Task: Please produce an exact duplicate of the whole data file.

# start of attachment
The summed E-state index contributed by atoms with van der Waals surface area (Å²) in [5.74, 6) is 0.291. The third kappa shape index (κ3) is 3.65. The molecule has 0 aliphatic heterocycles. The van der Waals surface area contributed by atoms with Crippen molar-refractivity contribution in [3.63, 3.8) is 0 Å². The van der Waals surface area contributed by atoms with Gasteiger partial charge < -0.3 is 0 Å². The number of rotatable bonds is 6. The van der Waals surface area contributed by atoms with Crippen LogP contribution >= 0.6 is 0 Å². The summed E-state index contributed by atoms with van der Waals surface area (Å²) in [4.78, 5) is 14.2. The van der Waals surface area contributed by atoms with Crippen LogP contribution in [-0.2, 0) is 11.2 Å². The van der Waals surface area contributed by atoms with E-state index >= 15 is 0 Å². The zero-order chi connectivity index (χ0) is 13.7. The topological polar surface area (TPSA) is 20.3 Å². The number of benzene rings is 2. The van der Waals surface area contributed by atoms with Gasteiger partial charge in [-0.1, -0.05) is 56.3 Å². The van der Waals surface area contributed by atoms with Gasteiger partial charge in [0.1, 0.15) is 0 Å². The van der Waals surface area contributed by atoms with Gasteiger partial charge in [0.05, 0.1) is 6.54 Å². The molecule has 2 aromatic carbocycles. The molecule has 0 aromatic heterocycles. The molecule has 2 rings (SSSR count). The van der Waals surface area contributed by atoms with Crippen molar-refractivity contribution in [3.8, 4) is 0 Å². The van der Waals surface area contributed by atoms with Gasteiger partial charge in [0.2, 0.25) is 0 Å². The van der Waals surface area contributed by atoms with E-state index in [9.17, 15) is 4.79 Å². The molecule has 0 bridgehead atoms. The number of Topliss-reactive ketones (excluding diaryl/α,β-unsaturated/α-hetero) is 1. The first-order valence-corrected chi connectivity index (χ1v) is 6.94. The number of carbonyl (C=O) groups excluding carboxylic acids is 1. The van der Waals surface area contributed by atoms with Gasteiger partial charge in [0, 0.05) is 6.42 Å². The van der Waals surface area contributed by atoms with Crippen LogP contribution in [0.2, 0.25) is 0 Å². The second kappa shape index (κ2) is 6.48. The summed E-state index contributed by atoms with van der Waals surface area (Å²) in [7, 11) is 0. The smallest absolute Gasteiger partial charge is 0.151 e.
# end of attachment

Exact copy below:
The summed E-state index contributed by atoms with van der Waals surface area (Å²) in [5.74, 6) is 0.291. The third kappa shape index (κ3) is 3.65. The molecule has 0 aliphatic heterocycles. The van der Waals surface area contributed by atoms with Crippen molar-refractivity contribution in [3.63, 3.8) is 0 Å². The van der Waals surface area contributed by atoms with Gasteiger partial charge < -0.3 is 0 Å². The number of rotatable bonds is 6. The van der Waals surface area contributed by atoms with Crippen LogP contribution >= 0.6 is 0 Å². The summed E-state index contributed by atoms with van der Waals surface area (Å²) in [4.78, 5) is 14.2. The van der Waals surface area contributed by atoms with Crippen LogP contribution in [-0.2, 0) is 11.2 Å². The van der Waals surface area contributed by atoms with E-state index >= 15 is 0 Å². The zero-order chi connectivity index (χ0) is 13.7. The topological polar surface area (TPSA) is 20.3 Å². The number of benzene rings is 2. The van der Waals surface area contributed by atoms with Gasteiger partial charge in [-0.1, -0.05) is 56.3 Å². The van der Waals surface area contributed by atoms with Gasteiger partial charge in [0.1, 0.15) is 0 Å². The van der Waals surface area contributed by atoms with Gasteiger partial charge in [0.05, 0.1) is 6.54 Å². The molecule has 2 aromatic carbocycles. The molecule has 0 aromatic heterocycles. The molecule has 2 rings (SSSR count). The van der Waals surface area contributed by atoms with Crippen molar-refractivity contribution in [3.8, 4) is 0 Å². The van der Waals surface area contributed by atoms with Gasteiger partial charge in [0.2, 0.25) is 0 Å². The van der Waals surface area contributed by atoms with E-state index in [9.17, 15) is 4.79 Å². The molecule has 0 bridgehead atoms. The number of Topliss-reactive ketones (excluding diaryl/α,β-unsaturated/α-hetero) is 1. The first-order valence-corrected chi connectivity index (χ1v) is 6.94. The number of carbonyl (C=O) groups excluding carboxylic acids is 1. The van der Waals surface area contributed by atoms with Gasteiger partial charge in [0, 0.05) is 6.42 Å². The van der Waals surface area contributed by atoms with Crippen LogP contribution in [0.2, 0.25) is 0 Å². The second kappa shape index (κ2) is 6.48. The summed E-state index contributed by atoms with van der Waals surface area (Å²) in [7, 11) is 0. The smallest absolute Gasteiger partial charge is 0.151 e.